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Gospel Centered Discipleship

Gospel Centered Discipleship by Jonathan Dodson is a wonderful, timely, and hard-hitting book about the nature, purpose and application of discipleship in the Christian life. Jonathan Dodson is pastor of Austin City Life church in Austin, Texas and has been a regular conference speaker to those who are committed to see gospel discipleship ch)ange the stagnation of the church. In the introduction to the book, Dodson shares something that is very eye-opening with respect to discipleship, he writes, "Making disciples requires not only "sharing our faith," but also sharing our lives-failures and successes, disobedience and obedience" (15). This sentence hit me right in between the eyes. Why? I have grown up their various ministries (campus and church) with having an either/or concept of discipleship, either you share your faith or you grow spiritually with a small group. In fact, this kind of message sends the wrong message to others concerning Christianity.




In the first chapter Dodson gets down to the nitty gritty in defining discipleship by looking at three things. He writes, "A disciple is rational (learner), relational (family), and missional (missionary)" (31). The first part, a rational learner focuses on knowing the gospel centered story of Christ and to teach it, to observe the gospel and to apply it. the second facet of discipleship is the relational part, who cultivates relationships of love grounded in the teaching and work of Jesus. Lastly, the missional aspect of discipleship includes sharing your faith but also encompasses relating faith to others in a non-legalistic way (gospel driven rather than performance based. Two things in particular stood out that were very important in this chapter. One, Dodson is careful to point out that too often we segregate evangelism and discipleship. "The gospel integrates both evangelism and discipleship by announcing a grace that saves and sanctifies disciples!" (40). This teaching weeds out the notion that believers can evangelize and disciple only when a certain level of christian living has been met. Secondly, Dodson carefully delineates an integration in the notions of piety and mission. He writes, "His expansive lordship prohibits division between piety and mission because Jesus reigns over every sphere of life" (48). The Lordship of Christ certainly defeats any notion of superiority of one form of evangelism over against discipleship.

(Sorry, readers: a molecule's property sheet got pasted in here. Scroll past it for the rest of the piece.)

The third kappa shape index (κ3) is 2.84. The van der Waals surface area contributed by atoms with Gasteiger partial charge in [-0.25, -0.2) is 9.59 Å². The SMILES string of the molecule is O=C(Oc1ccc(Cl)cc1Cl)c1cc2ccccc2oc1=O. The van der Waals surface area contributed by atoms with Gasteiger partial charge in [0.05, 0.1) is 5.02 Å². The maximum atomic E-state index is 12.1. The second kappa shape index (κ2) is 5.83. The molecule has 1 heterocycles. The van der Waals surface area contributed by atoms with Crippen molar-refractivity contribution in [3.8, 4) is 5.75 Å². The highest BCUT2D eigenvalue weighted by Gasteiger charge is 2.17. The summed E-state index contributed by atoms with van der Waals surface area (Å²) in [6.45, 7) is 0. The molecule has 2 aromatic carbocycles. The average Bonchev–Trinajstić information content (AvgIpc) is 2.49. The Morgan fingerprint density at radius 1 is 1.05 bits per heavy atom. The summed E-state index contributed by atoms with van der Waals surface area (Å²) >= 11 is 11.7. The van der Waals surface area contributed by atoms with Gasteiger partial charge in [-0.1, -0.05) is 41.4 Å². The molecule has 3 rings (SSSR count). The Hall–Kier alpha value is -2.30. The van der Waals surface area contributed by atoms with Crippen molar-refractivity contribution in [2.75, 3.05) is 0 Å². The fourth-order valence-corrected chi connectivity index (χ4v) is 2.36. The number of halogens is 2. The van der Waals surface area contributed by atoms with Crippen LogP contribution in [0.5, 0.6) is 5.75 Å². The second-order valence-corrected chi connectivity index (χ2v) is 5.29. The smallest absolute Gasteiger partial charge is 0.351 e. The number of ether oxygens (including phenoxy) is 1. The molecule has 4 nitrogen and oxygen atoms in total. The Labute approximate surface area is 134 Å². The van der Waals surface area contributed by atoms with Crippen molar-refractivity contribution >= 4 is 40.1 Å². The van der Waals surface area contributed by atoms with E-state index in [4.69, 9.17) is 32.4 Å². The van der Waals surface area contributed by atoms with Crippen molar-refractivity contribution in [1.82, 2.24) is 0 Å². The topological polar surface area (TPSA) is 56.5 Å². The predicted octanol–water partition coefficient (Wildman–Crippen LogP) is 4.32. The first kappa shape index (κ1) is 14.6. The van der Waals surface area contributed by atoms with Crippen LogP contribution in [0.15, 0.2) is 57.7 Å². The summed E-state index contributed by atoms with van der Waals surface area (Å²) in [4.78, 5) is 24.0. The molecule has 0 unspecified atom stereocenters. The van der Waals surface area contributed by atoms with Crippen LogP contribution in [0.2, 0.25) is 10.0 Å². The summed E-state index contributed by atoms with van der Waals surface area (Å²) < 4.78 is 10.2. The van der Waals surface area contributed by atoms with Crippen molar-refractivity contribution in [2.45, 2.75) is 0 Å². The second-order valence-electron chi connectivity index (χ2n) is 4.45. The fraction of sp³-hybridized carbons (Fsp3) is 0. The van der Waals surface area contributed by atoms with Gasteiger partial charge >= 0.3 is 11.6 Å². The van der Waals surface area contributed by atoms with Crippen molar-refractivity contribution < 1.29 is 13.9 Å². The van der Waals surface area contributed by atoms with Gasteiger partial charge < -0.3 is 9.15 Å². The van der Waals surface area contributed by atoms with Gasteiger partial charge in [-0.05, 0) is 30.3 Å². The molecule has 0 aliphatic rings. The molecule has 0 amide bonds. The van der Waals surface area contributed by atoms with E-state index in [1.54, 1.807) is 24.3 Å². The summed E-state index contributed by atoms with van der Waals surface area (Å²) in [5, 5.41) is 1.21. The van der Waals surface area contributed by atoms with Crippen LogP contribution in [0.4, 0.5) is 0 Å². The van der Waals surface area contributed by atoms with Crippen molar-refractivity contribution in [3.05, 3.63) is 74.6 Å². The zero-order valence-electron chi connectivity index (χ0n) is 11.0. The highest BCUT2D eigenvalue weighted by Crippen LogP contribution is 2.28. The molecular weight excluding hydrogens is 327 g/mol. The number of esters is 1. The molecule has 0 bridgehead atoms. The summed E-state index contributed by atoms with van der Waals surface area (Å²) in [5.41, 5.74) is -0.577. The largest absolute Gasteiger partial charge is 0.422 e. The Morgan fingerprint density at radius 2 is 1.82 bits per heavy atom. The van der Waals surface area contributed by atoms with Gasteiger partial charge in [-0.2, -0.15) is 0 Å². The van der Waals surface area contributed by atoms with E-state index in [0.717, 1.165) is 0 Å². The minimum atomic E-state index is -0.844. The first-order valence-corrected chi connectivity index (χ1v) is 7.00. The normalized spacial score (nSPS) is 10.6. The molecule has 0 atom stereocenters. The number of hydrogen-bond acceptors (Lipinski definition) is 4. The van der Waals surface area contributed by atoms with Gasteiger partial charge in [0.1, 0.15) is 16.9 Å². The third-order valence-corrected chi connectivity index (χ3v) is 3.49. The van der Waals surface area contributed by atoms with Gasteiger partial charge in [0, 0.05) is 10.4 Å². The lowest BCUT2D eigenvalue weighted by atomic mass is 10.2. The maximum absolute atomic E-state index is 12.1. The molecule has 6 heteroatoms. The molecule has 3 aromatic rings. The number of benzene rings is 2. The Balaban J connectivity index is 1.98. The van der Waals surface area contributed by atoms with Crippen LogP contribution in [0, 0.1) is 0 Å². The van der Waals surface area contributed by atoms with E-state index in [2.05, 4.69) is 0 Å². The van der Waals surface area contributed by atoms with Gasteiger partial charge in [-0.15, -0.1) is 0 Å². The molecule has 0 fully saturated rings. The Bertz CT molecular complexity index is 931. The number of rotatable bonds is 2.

The chapter on gospel motivation was particularly compelling because it combined the truth of the gospel with religious affections. Using Jonthan Edwards as a template for undersanding religious affections, Dodson challeneges his readers to see that "We possess the strength to deny sinful pleasures because of our delight in a superior pleasure" (79). The pleasure that we find in Christ motivates us to fight the debilitating effects of sin in order that we might rightly worship and adore our Savior. How do we do this? Dodson reminds us to remember God's warnings about sin and delight in his promises (82). Delighting in God's promises, in the riches that one finds in Christ brings with it the greatest satsifaction because it frees us from the cycle of malnourished souls. Lastly, Dodson reminds his readers that repentance isn't an activity to get on God's good side, but an act of grace turning to God.



Overall, I thought this book was very good in its foundational thesis that discipleship that isn't gospel centered in both belief and practice ultimately fails. His reminder of the Lordship of Christ, the importance of holy affections and repentance are paramount for believers. In the last few chapters he outlines what can be called 'fight clubs' as small groups of men or women engaged in battling with sin, sharing their stories and growing in grace. The need for these type of groups in the church is both necessary and fruitful. The only minor criticisms I had of the book were related to two things: language and practical application. In some ways, he beat us over the head with the use of the word 'gospel.' Not that this word isn't important, but in some ways it dulled my attention to the major points he was trying to make. Secondly, I thought he could have done better by describing practical applications of repentance and holy affections.



Thanks to Crossway for the review copy of this wonderful book.

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